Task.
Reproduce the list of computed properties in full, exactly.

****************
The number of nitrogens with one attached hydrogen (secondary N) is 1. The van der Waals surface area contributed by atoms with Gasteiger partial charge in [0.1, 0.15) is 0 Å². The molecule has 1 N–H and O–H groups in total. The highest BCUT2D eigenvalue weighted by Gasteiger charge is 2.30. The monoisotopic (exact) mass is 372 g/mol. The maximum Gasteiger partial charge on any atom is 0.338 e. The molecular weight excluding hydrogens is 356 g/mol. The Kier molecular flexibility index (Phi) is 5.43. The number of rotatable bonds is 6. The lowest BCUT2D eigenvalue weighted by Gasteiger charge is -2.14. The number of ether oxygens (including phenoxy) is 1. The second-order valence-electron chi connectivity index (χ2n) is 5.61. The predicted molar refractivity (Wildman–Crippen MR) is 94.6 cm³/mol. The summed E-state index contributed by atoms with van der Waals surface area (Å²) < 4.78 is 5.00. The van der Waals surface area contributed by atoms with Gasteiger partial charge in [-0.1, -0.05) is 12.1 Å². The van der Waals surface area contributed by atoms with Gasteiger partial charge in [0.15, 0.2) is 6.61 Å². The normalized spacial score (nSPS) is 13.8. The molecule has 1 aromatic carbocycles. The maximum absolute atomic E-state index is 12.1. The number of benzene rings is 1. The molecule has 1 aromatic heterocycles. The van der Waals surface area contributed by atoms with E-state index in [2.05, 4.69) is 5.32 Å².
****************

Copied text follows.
The number of nitrogens with one attached hydrogen (secondary N) is 1. The van der Waals surface area contributed by atoms with Gasteiger partial charge in [0.1, 0.15) is 0 Å². The molecule has 1 N–H and O–H groups in total. The highest BCUT2D eigenvalue weighted by Gasteiger charge is 2.30. The monoisotopic (exact) mass is 372 g/mol. The maximum Gasteiger partial charge on any atom is 0.338 e. The molecular weight excluding hydrogens is 356 g/mol. The Kier molecular flexibility index (Phi) is 5.43. The number of rotatable bonds is 6. The lowest BCUT2D eigenvalue weighted by Gasteiger charge is -2.14. The number of ether oxygens (including phenoxy) is 1. The second-order valence-electron chi connectivity index (χ2n) is 5.61. The predicted molar refractivity (Wildman–Crippen MR) is 94.6 cm³/mol. The summed E-state index contributed by atoms with van der Waals surface area (Å²) < 4.78 is 5.00. The van der Waals surface area contributed by atoms with Gasteiger partial charge in [-0.1, -0.05) is 12.1 Å². The van der Waals surface area contributed by atoms with Gasteiger partial charge in [0.15, 0.2) is 6.61 Å². The normalized spacial score (nSPS) is 13.8. The molecule has 1 aromatic carbocycles. The maximum absolute atomic E-state index is 12.1. The number of benzene rings is 1. The molecule has 1 aromatic heterocycles. The van der Waals surface area contributed by atoms with E-state index in [2.05, 4.69) is 5.32 Å².